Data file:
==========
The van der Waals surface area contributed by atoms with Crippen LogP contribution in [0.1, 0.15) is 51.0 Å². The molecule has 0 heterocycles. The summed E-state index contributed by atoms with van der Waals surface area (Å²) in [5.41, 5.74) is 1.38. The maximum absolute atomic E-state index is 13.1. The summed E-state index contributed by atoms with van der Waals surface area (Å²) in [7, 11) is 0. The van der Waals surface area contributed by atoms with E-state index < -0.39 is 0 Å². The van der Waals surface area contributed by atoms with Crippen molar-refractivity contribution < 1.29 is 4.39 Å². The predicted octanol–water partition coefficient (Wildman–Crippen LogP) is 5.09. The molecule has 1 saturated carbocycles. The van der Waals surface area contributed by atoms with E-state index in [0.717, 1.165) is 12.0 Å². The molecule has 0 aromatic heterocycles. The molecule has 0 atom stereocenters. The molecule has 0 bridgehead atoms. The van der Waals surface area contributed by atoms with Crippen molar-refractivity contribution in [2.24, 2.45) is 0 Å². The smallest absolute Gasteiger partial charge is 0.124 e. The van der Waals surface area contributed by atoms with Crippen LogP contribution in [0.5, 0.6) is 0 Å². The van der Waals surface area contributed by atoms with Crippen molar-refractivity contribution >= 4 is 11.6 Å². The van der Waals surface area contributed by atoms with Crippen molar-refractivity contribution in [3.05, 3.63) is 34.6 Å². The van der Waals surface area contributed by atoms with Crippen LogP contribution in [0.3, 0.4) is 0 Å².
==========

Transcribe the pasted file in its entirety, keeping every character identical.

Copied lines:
The van der Waals surface area contributed by atoms with Crippen LogP contribution in [0.1, 0.15) is 51.0 Å². The molecule has 0 heterocycles. The summed E-state index contributed by atoms with van der Waals surface area (Å²) in [5.41, 5.74) is 1.38. The maximum absolute atomic E-state index is 13.1. The summed E-state index contributed by atoms with van der Waals surface area (Å²) in [7, 11) is 0. The van der Waals surface area contributed by atoms with E-state index < -0.39 is 0 Å². The van der Waals surface area contributed by atoms with Crippen molar-refractivity contribution < 1.29 is 4.39 Å². The predicted octanol–water partition coefficient (Wildman–Crippen LogP) is 5.09. The molecule has 1 saturated carbocycles. The van der Waals surface area contributed by atoms with E-state index in [0.717, 1.165) is 12.0 Å². The molecule has 0 aromatic heterocycles. The molecule has 0 atom stereocenters. The molecule has 0 bridgehead atoms. The van der Waals surface area contributed by atoms with Crippen molar-refractivity contribution in [2.24, 2.45) is 0 Å². The smallest absolute Gasteiger partial charge is 0.124 e. The van der Waals surface area contributed by atoms with Crippen LogP contribution in [0.5, 0.6) is 0 Å². The van der Waals surface area contributed by atoms with Crippen molar-refractivity contribution >= 4 is 11.6 Å². The van der Waals surface area contributed by atoms with Crippen molar-refractivity contribution in [3.05, 3.63) is 34.6 Å². The van der Waals surface area contributed by atoms with Crippen LogP contribution in [0.3, 0.4) is 0 Å².